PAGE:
Dallas County District Attorney Announces “Sweeping Reform Policies” to Combat “Mass Incarceration”

D.A. John Creuzot

DALLAS (WBAP/KLIF) – Dallas County Criminal District Attorney John Creuzot announced Thursday sweeping reform policies that he said will have a positive impact on the criminal justice system.

“The data-driven reform policies that I am implementing will help make our system more fair and just for everyone, without regard to race or financial standing in the community..” Creuzot said Friday.

Creuzot said his initiatives include reducing mass incarceration and saving taxpayer’s money by using innovative approaches and alternatives rather than simply locking up people who have committed low-level offenses and are not a threat to the community.

“The policies that I have embarked upon this year are a first and important step toward shifting priorities, treating people with fairness and dignity, while keeping our community safe,” Creuzot said.

The changes were met with mixed emotions from local leaders.

“Some of these are good,” said Dallas Police Association President, Mike Mata. “But why are we running before we can crawl?”

DPA President, Mike Mata

Mata said the District Attorney should have spoken with local Police Chief’s and had ongoing discussion before making changes. Mata has concerns about the revisions to criminal trespass and theft policies.

“This could really hurt those mom and pop stores in Oak Cliff and South Dallas,” said Mata.

Below are the new policies laid out in a letter written by Creuzot:

First-Offense Marijuana

Although African Americans and people of other races use marijuana at similar rates, in Dallas County African Americans are three times more likely to be prosecuted for misdemeanor marijuana possession than are people of other races. After arrest, African Americans are assessed money bond at a higher rate for marijuana possession, and are assessed higher bond amounts than other races. African Americans are more likely to be convicted of marijuana possession once charged and are more likely to serve a jail sentence.

The District Attorney must take action to end that disparity. To that end, I have declined prosecution on misdemeanor possession of marijuana cases for first-time offenders whose offenses do not occur in a drug-free zone, involve the use or exhibition of a deadly weapon, or involve evidence of delivery. After the first offense, people will be offered a program that, if successfully completed, will keep their record clear. I am also in the process of dismissing all pending misdemeanor marijuana cases filed before I took office, according to the new policy stated above. To date, I have dismissed over a thousand misdemeanor marijuana cases.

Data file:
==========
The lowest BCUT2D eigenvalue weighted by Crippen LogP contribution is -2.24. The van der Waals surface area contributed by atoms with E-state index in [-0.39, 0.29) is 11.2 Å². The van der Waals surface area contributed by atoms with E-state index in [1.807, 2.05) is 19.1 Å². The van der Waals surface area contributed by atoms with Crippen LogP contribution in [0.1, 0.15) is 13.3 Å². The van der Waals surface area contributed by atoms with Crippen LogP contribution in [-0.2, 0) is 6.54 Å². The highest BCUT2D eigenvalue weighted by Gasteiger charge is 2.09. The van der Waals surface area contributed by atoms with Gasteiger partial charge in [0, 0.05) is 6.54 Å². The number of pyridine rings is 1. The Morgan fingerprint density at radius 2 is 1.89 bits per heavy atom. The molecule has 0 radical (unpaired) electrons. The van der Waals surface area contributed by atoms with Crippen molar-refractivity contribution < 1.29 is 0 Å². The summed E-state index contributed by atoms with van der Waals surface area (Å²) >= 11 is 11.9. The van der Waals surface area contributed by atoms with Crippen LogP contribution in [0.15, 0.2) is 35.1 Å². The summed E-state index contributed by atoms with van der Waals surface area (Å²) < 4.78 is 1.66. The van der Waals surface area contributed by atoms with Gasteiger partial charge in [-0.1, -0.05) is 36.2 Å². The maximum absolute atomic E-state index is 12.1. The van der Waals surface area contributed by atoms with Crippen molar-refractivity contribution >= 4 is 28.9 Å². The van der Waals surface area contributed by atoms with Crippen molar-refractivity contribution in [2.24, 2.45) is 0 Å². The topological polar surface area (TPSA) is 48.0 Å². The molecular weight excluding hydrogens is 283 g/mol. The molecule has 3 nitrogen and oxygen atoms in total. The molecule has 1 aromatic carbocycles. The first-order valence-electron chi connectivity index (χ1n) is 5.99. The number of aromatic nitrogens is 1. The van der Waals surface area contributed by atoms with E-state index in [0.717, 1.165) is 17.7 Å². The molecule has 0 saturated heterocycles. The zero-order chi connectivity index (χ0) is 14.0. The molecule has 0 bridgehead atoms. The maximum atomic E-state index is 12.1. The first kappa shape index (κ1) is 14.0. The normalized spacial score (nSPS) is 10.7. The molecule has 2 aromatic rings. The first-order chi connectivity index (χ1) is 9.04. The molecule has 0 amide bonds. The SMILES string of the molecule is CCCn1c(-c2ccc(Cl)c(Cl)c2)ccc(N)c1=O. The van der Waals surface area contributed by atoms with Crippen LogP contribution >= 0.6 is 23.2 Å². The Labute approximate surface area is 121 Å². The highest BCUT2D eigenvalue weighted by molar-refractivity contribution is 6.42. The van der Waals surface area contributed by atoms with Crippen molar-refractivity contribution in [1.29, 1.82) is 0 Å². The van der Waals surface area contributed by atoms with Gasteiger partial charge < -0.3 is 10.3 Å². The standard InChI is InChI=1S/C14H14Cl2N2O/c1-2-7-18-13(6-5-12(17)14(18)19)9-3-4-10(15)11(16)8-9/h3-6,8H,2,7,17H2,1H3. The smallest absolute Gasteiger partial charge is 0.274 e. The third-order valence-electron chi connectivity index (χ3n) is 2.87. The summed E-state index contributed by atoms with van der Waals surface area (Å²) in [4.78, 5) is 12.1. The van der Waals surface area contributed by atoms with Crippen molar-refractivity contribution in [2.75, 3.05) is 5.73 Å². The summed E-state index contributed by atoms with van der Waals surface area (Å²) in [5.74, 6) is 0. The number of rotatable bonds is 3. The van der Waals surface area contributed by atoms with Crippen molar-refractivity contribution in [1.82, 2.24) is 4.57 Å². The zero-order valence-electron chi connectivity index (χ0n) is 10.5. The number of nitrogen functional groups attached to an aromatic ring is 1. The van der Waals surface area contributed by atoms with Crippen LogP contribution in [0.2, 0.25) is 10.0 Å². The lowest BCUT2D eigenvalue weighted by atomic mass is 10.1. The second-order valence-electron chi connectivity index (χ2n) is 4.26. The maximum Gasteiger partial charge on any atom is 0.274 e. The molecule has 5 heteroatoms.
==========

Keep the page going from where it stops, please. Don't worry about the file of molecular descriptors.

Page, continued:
THC Possession

Prosecution will be declined on State Jail Felony and 3rd Degree Felony Possession of Tetrahydrocannabinol (THC) cases for first time THC offenders whose offenses do not occur in a drug-free zone, involve the use or exhibition of a deadly weapon, or involve evidence of delivery.

Trace Amount Drug Possession

No person will be prosecuted in Dallas County for possessing less than .01 grams of drug “trace” evidence.

Drug Possession Cases without Laboratory Reports

Historically, when an individual is arrested for State Jail and Third Degree Felony drug cases they are taken to jail. The accused may sit in jail for an extended period of time awaiting the testing of the alleged contraband. My office is returning these cases until the laboratory report is completed. If, in fact, the substance is a controlled substance, we will be requesting that the District Clerk issue a summons instead of a warrant.

Criminal Trespass

Right now, our county jail is the largest mental health provider in the county. However, the jail is not a suitable place for the mentally ill and homeless — those most often charged with misdemeanor criminal trespass — whose only crime is not having a place to go. Around 90 percent of homeless individuals charged with trespass will receive an average jail sentence of 33 days. These prosecutions are an ineffective and inhumane approach to dealing with homelessness or mental illness, and yet since 2015, Dallas County has spent nearly $11 million just to incarcerate those charged with trespass, not including the costs and resources required to arrest and prosecute their cases. To that end, I have instructed my intake prosecutors to dismiss all misdemeanor criminal trespass cases that do not involve a residence or physical intrusion into property. All pending criminal trespass cases meeting these guidelines will be dismissed, and where appropriate will be referred for outpatient mental health services. I urge Dallas County and its municipalities to use the savings to provide affordable housing and mental health services to this vulnerable population.

Theft of Necessary Items

Study after study shows that when we arrest, jail, and convict people for non-violent crimes committed out of necessity, we only prevent that person from gaining the stability necessary to lead a law-abiding life. Criminalizing poverty is counter-productive for our community’s health and safety. For that reason, this office will not prosecute theft of personal items less than $750 unless the evidence shows that the alleged theft was for economic gain.